May 29, 2013

Crapchute

Port of Los Angeles
From the NY Times:
Solar Industry Anxious Over Defective Panels 
By TODD WOODY 
LOS ANGELES — The solar panels covering a vast warehouse roof in the sun-soaked Inland Empire region east of Los Angeles were only two years into their expected 25-year life span when they began to fail. 
Coatings that protect the panels disintegrated while other defects caused two fires that took the system offline for two years, costing hundreds of thousands of dollars in lost revenues. 
It was not an isolated incident. Worldwide, testing labs, developers, financiers and insurers are reporting similar problems and say the $77 billion solar industry is facing a quality crisis just as solar panels are on the verge of widespread adoption.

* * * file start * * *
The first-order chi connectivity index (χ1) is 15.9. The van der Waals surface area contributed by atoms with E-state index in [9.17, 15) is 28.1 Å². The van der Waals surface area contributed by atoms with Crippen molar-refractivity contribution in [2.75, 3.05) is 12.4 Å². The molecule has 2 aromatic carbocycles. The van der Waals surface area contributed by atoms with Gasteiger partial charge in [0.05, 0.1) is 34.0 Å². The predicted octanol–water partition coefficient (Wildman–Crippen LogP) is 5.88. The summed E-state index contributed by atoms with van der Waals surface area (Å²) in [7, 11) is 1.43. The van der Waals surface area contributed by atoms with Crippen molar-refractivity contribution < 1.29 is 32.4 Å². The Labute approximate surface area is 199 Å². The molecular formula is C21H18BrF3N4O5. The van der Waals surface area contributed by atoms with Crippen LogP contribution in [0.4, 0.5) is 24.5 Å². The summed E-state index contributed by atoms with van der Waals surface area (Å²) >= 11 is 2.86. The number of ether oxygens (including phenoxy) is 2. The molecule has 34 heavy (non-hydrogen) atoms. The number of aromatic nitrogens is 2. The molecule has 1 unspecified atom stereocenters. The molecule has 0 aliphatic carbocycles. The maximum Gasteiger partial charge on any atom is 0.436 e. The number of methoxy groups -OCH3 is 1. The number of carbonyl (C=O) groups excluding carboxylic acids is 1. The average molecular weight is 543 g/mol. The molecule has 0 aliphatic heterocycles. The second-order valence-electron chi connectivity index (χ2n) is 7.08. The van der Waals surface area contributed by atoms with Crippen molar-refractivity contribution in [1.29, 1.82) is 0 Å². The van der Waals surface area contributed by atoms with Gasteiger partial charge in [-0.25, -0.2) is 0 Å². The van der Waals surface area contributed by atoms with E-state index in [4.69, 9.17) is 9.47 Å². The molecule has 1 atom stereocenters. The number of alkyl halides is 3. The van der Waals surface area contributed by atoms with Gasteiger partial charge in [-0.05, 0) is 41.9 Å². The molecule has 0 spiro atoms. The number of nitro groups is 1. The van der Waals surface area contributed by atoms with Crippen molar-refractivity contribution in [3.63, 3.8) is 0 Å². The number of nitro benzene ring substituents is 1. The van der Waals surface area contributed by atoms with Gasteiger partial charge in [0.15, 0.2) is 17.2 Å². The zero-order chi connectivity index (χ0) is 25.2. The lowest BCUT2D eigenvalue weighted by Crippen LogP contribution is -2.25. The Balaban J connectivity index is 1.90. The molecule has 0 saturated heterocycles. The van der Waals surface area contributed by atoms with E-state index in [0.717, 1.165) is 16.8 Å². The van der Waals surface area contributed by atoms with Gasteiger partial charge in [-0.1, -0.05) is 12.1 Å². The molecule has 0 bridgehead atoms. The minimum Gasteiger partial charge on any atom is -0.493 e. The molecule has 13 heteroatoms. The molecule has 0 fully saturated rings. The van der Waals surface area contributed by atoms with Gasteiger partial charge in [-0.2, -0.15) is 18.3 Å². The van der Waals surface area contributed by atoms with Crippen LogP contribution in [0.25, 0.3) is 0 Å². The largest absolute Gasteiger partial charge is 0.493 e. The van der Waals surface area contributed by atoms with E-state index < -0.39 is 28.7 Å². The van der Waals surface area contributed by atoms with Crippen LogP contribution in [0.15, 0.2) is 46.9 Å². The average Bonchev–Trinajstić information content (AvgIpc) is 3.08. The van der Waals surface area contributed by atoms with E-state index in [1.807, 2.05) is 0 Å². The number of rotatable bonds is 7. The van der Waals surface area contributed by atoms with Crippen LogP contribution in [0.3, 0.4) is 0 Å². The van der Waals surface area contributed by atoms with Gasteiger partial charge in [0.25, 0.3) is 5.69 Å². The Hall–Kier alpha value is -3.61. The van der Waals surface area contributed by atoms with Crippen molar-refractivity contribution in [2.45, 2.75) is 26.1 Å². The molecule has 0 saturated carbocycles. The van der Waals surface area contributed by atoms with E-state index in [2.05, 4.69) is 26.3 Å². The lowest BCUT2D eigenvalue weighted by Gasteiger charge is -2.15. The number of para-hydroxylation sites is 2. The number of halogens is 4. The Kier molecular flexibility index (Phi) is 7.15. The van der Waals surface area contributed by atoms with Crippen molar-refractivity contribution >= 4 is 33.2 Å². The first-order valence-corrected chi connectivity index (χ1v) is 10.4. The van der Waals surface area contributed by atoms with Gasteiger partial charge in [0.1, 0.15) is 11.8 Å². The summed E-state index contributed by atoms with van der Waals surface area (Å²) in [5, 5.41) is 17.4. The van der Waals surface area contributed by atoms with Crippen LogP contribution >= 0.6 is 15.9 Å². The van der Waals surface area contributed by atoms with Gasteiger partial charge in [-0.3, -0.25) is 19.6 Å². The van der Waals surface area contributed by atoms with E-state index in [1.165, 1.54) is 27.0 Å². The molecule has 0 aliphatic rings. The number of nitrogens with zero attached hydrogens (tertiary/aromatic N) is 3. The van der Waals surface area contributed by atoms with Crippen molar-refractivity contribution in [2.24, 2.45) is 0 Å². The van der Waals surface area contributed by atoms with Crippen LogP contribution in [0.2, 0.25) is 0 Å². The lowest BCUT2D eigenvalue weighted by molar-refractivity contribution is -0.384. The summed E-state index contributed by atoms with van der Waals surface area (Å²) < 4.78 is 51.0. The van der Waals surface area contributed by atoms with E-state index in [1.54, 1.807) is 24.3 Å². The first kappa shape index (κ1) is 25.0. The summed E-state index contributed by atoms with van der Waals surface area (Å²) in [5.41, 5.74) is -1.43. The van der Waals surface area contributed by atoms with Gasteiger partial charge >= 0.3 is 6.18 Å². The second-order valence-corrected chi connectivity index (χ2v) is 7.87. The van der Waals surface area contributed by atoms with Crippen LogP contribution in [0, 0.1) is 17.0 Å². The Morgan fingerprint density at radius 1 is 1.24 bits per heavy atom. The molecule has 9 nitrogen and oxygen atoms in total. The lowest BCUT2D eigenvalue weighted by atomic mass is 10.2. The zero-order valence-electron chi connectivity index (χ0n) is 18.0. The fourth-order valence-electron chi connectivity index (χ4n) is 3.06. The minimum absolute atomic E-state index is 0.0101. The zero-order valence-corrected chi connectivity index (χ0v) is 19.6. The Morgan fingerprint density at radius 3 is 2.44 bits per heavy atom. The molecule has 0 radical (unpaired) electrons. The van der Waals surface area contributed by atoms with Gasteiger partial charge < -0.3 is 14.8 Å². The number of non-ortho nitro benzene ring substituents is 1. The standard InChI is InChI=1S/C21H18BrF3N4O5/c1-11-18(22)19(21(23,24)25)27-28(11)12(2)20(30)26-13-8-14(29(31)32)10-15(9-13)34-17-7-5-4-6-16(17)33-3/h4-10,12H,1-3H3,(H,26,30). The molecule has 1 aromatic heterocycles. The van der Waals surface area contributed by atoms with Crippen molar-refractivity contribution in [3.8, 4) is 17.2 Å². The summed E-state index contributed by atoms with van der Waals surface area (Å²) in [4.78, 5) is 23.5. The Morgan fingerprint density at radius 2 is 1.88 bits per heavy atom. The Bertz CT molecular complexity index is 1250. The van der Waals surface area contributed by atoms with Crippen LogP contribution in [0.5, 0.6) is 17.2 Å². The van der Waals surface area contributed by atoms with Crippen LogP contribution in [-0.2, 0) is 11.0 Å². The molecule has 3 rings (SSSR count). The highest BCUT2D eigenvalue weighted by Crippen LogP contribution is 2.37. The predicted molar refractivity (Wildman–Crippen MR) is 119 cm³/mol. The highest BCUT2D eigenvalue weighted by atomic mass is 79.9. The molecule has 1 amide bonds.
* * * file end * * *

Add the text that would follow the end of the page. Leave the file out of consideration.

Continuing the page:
No one is sure how pervasive the problem is. There are no industrywide figures about defective solar panels. And when defects are discovered, confidentiality agreements often keep the manufacturer’s identity secret, making accountability in the industry all the more difficult. ...
Most of the concerns over quality center on China, home to the majority of the world’s solar panel manufacturing capacity. 
After incurring billions of dollars in debt to accelerate production that has sent solar panel prices plunging since 2009, Chinese solar companies are under extreme pressure to cut costs. 
Chinese banks in March, for instance, forced Suntech into bankruptcy. Until 2012, the company had been the world’s biggest solar manufacturer.